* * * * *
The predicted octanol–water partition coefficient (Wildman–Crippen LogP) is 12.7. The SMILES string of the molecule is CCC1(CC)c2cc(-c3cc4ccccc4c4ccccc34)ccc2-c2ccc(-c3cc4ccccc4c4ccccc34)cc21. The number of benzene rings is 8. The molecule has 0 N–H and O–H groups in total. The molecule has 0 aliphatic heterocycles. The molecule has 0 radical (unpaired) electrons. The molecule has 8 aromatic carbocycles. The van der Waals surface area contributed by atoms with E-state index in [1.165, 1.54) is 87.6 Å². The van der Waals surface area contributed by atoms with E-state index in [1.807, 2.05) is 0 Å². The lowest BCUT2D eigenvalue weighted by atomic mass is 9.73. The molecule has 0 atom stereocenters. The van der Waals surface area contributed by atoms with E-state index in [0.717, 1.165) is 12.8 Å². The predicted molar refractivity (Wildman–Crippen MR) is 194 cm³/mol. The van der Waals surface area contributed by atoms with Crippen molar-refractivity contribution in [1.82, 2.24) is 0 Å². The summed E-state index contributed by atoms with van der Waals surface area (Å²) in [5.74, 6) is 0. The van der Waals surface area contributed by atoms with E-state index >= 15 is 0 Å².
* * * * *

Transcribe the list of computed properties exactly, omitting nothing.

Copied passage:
The predicted octanol–water partition coefficient (Wildman–Crippen LogP) is 12.7. The SMILES string of the molecule is CCC1(CC)c2cc(-c3cc4ccccc4c4ccccc34)ccc2-c2ccc(-c3cc4ccccc4c4ccccc34)cc21. The number of benzene rings is 8. The molecule has 0 N–H and O–H groups in total. The molecule has 0 aliphatic heterocycles. The molecule has 0 radical (unpaired) electrons. The molecule has 8 aromatic carbocycles. The van der Waals surface area contributed by atoms with E-state index in [1.165, 1.54) is 87.6 Å². The van der Waals surface area contributed by atoms with E-state index in [1.807, 2.05) is 0 Å². The lowest BCUT2D eigenvalue weighted by atomic mass is 9.73. The molecule has 0 atom stereocenters. The van der Waals surface area contributed by atoms with E-state index in [0.717, 1.165) is 12.8 Å². The predicted molar refractivity (Wildman–Crippen MR) is 194 cm³/mol. The van der Waals surface area contributed by atoms with Crippen molar-refractivity contribution in [1.82, 2.24) is 0 Å². The summed E-state index contributed by atoms with van der Waals surface area (Å²) in [5.74, 6) is 0. The van der Waals surface area contributed by atoms with E-state index >= 15 is 0 Å².